India and Globalization
Last week’s post looked at China in the context of globalization. Now our attention turns to India, another emerging country with tremendous growth. A quick glance at India’s businesses would indicate that its primary contributions to the global economy are cars, steel, call centers and Bollywood. However that would be a superficial assessment of the country’s contributions and future impact. Since 1991, when India opened up its economy, investments from foreign companies have flowed in and aided the building of its ailing infrastructure. Now, after years of growth, India now stands as one of the fastest growing global economies, second only to China.
According to Chandrasekaran Balakrishnan, the 2004 Moffatt Prize in Economics winner:
“India has to concentrate on five important areas or things to follow to achieve this goal: technological entrepreneurship, new business openings for small and medium enterprises, importance of quality management, new prospects in rural areas and privatization of financial institutions…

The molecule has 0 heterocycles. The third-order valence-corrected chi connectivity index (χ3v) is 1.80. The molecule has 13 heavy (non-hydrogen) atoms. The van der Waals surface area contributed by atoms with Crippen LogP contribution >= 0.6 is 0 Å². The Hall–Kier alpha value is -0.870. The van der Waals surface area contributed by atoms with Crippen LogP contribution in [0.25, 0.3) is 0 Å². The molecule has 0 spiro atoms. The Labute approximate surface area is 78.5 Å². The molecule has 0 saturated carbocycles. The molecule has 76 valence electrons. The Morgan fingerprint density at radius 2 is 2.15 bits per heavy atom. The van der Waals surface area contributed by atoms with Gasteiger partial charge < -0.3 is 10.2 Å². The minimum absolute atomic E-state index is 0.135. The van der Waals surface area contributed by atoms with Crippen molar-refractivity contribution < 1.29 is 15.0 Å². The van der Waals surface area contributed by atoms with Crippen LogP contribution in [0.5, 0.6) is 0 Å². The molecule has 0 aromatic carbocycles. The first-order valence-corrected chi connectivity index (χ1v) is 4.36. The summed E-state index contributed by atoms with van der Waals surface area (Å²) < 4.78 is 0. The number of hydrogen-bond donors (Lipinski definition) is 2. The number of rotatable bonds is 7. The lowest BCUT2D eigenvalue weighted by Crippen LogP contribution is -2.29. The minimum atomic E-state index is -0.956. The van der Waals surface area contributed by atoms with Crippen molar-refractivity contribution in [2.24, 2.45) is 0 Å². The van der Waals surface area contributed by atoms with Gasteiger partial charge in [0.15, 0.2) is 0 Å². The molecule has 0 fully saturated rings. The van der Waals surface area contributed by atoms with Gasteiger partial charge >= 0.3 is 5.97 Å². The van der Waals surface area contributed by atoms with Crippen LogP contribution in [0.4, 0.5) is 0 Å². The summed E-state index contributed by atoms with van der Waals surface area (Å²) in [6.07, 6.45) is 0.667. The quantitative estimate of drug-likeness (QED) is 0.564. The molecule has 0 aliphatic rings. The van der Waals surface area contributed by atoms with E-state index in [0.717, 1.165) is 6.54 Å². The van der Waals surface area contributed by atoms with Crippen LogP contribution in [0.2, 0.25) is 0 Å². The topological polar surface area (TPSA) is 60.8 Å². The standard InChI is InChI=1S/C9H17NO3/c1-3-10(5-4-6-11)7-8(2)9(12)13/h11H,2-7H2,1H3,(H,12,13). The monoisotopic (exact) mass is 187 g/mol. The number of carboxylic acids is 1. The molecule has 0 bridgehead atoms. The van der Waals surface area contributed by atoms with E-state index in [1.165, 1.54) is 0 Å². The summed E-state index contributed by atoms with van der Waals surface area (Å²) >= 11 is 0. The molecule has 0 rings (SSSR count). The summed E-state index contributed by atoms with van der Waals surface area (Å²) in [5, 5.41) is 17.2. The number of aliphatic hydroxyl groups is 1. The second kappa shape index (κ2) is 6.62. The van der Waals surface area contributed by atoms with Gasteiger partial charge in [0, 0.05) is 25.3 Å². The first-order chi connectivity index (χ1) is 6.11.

There will be new prospects in rural India. The growth of the Indian economy very much depends upon rural participation in the global race. After implementing the new economic policy the role of villages got its own significance because of its unique outlook and branding methods. For example food processing and packaging are one of the areas where new entrepreneurs can enter into a big way. It may be organized in a collective way with the help of co-operatives to meet the global demand.”
In his book, The Fortune at the Bottom of the Pyramid, author C.K. Prahalad examines how companies that innovate products and services targeting the world’s poorest populations can find economic gains. He indicates that companies in China and India are doing this better than others. The premise in his book is that companies that innovate products and services targeting the world’s poorest populations can find economic gains. He offers some examples:
- India’s Hindustan Lever invented a low-cost water purifier for India’s rural population
- Godrej’s refrigerator for $60 targeting people living in villages. The low-cost refrigerator keeps the water and vegetables cool but does not produce ice, which is not important for the rural population.
- Airtel created a business model to produce cheap wireless minutes for the growing Indian population and became the largest telecom provider in India.
- China’s Haier invented a washing machine for rural customers that is capable of washing both clothes and potatoes. Haier also invented rodent-proof refrigerator that keeps food rodent-free for their rural customers.
By combining innovation, technology and products aimed at fighting poverty in the world, countries like China and India are taking advantage of new economic opportunities that can be mutually beneficial to the consumer and the company.